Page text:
Over the past 10 years, Claudio Sanchez and his group, Coheed and Cambria have distinguished themselves as among the most gifted storytellers in rock. His The Amory Wars narrativeâ€”spun out across their five previous studio albums which together have sold over 2 million copies in the United States aloneâ€”is a good vs. evil science-fiction epic thatâ€™s become to Coheed and Cambria fans something like what The Wall and Quadrophenia were to previous generations. And the tale might soon reach an even wider audience, as Mark Wahlberg recently announced that he and Stephen Levinson of Leverage Productions will turn Sanchezâ€™s The Amory Wars into a big-screen live-action feature film.
Now, after nine months in the studio, Coheed and Cambria seize on the momentum this October with their release, The Afterman: Ascension, the first volume of a remarkable new double album collectively called The Afterman. Volume two, titled The Afterman: Descension, will follow in February 2013.
True to Coheedâ€™s restlessly exploratory nature, the nine-track Ascension finds the New York-based bandâ€” singer-guitarist Claudio Sanchez, founding guitarist Travis Stever, bassist Zach Cooper and drummer Josh Eppardâ€”staking out exciting new ground. â€œWith all of our older albums, my thing was always figuring out how to fit my life into the Amory Wars concept,â€ Sanchez says. â€œI knew where each one sat in terms of the story. Whereas with this one, I allowed my lifeâ€”my experiences and what I was going throughâ€”to frame the concept.â€
In â€œThe Afterman,â€Ÿ celebrated cosmonaut/astronomer Sirius Amory embarks on a journey in which he makes arguably the greatest scientific discovery ever known to mankind. However, the death of his wife upon his return causes him to realize what was truly important to him just slipped right through his hands; and his only mission now is to make amends.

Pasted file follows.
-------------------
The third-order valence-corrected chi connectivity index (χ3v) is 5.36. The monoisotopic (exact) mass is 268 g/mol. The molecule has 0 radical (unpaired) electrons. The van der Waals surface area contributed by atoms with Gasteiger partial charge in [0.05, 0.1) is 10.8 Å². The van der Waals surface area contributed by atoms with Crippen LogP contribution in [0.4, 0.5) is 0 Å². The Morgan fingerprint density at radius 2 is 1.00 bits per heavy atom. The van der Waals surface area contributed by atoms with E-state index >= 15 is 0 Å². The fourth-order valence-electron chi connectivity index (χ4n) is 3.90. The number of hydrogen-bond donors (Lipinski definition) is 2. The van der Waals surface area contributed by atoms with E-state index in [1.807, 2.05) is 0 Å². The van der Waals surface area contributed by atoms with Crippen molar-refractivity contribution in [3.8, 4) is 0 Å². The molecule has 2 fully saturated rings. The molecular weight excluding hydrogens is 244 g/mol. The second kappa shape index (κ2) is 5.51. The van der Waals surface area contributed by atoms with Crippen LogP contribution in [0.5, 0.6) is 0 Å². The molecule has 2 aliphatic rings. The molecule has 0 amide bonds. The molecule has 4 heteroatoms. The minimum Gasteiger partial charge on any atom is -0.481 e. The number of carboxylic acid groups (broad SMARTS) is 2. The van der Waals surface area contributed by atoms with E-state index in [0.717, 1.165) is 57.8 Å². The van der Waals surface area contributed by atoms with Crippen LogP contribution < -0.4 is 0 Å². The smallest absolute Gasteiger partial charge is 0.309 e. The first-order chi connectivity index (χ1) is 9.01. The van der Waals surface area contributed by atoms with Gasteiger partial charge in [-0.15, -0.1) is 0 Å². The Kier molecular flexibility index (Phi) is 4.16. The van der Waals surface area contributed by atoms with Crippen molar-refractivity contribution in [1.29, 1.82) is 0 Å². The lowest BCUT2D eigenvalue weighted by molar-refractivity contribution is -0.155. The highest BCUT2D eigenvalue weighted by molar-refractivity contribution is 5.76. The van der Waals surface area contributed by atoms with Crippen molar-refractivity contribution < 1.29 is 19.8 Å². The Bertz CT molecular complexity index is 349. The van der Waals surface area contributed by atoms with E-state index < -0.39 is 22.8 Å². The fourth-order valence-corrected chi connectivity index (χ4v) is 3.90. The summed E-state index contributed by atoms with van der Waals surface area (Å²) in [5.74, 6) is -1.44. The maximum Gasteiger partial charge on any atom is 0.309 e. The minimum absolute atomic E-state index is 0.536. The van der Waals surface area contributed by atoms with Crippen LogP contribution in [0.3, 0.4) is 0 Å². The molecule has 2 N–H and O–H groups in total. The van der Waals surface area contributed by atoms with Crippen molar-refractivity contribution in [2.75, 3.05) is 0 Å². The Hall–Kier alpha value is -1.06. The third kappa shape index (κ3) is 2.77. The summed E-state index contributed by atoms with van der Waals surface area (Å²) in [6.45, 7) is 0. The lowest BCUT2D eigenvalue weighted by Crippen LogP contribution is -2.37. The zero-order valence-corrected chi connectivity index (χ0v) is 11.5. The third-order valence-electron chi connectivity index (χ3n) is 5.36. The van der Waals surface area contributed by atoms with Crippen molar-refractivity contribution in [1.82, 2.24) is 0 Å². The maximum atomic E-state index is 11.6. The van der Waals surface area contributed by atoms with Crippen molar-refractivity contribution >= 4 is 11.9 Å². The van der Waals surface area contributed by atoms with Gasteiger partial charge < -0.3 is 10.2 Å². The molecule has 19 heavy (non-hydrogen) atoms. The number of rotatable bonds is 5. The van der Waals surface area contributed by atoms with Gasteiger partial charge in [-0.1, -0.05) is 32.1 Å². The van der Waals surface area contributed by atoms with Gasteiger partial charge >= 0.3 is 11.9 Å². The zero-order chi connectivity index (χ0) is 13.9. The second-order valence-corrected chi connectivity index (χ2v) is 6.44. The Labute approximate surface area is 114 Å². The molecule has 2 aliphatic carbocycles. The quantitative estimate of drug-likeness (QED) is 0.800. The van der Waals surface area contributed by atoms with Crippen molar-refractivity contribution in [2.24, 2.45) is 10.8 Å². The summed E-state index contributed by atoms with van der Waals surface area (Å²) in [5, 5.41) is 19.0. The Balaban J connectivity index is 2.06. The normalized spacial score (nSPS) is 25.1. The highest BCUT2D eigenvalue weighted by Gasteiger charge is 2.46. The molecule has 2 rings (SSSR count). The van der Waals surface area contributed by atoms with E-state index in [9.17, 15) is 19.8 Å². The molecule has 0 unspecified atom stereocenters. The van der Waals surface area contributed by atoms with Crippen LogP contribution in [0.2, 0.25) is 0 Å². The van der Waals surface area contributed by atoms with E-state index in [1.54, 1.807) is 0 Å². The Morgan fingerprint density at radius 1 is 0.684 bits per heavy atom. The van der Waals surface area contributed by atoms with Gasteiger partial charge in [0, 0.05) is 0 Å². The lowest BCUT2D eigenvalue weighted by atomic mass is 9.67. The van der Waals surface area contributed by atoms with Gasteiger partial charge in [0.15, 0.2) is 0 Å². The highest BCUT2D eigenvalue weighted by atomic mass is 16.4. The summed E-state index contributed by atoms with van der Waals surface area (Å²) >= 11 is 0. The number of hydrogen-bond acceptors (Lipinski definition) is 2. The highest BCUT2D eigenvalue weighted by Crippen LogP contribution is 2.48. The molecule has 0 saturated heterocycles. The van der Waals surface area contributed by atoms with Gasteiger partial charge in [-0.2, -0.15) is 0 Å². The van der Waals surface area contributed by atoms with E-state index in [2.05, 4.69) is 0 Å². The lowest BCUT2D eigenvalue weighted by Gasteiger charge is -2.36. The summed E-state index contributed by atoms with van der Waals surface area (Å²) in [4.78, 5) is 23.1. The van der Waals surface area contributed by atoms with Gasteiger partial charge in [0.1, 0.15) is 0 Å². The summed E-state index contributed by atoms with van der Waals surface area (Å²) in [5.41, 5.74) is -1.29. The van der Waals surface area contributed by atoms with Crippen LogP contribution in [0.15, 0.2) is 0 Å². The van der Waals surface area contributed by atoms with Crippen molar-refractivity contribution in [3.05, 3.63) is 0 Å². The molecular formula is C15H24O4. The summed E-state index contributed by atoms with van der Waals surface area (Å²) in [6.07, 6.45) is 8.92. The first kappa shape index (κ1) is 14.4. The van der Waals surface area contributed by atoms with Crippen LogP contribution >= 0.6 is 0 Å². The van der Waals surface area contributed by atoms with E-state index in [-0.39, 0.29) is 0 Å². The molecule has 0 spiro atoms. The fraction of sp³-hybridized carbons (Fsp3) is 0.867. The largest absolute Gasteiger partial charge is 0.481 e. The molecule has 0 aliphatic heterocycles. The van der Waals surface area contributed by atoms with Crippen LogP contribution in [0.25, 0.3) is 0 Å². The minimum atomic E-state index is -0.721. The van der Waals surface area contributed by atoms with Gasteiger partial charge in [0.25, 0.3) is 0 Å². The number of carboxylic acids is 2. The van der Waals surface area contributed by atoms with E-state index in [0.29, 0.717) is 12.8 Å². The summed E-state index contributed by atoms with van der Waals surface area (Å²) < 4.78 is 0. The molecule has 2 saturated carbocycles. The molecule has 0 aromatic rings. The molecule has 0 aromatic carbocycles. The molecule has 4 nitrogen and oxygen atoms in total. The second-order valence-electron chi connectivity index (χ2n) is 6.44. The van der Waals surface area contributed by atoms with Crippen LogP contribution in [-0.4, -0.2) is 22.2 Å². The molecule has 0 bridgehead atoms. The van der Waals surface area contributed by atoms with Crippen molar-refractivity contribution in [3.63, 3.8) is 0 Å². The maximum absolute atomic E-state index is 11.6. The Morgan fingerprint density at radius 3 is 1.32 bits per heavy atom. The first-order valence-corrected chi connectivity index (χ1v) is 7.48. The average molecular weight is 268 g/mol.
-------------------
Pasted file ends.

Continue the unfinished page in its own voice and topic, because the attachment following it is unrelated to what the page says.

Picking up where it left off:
The first volume, â€œAscensionâ€ charts Siriusâ€™ sci-fi journey into the stars of the alternate universe known well by Coheed fans as â€œHeavenâ€Ÿs Fence.â€ Upon entering â€œthe Keywork,â€ the blue gaseous energy force that powers these worlds, Amory stumbles upon the Afterlife. In his first confrontation with a soul, â€œDomino the Destituteâ€ possesses Sirius, who is forced to relive the frenetic events that had occurred in Dominoâ€Ÿs waking life. The second volume, â€œThe Descensionâ€ follows Siriusâ€™ return to his home planet after a long absence and the negative effects that follow.
The singer points to a specific catalyst for the two discs: the death of a close friend of his wifeâ€™s. â€œShe found out about it through Facebook, which is the most impersonal way to receive this intensely personal news,â€ he remembers. â€œLater that night, I sat down and just started writing a songâ€â€”it became the albumâ€Ÿs title trackâ€”â€œfrom the point of view of her experience. Everything else followed from there.â€
So we see that Ascension, while shrouded in this epic tale, is really about Sanchezâ€Ÿs personal life outside the concept. As in â€œSubtractionâ€ he describes the challenges posed by a touring life in which â€œIâ€Ÿm always going away for long stretches and coming back home,â€ and Sanchez even admits â€œDomino the Destituteâ€ was subconsciously written about the recent departure from Coheed of former bassist Michael Todd.
Self-produced by the band with Michael Birnbaum and Chris Bittner (who both helmed the bandâ€Ÿs first three albums), Sanchez credits the expansive musical vibe of the albumâ€”which moves from the lullaby-like strains of â€œThe Hollowâ€ to the driving, riff-heavy â€œMothers of Menâ€ to the deeply funky â€œEvagria the Faithfulâ€â€”to the freedom he had while writing over the course of the last two years. Itâ€Ÿs a freedom, he points out, that came as a result of the bandâ€Ÿs working independently for the first time in many years. â€œWhen you write a record in a month and a half, you have the same mentality throughout the entire process,â€ he says. â€œBut when you allow yourself time, your mindset changes and that influences your creativity. It gives you dramatic ups and downs, and I think thatâ€Ÿs invaluable.â€
Coheedâ€Ÿs lineup transforms, as well, on Ascension, with the addition of Cooper and the return of the bandâ€Ÿs original drummer, Josh Eppard. â€œWhen I sit down at the drum set to demo a song, Josh is who I emulate,â€ says Sanchez. â€œThereâ€Ÿs a symbiotic understanding between the two of us: I play guitar with a lot of percussion, and heâ€Ÿs a very melodic drummer. I canâ€Ÿt even describe what a pleasure it was to see him walking down the driveway toward my house again.â€ Says Eppard of his reunion with the band: â€œThe way Claudio writes has always felt like home base to me. I knew we could do something special from the first time we played together.â€
On The Afterman: Ascension theyâ€Ÿre still doing it.
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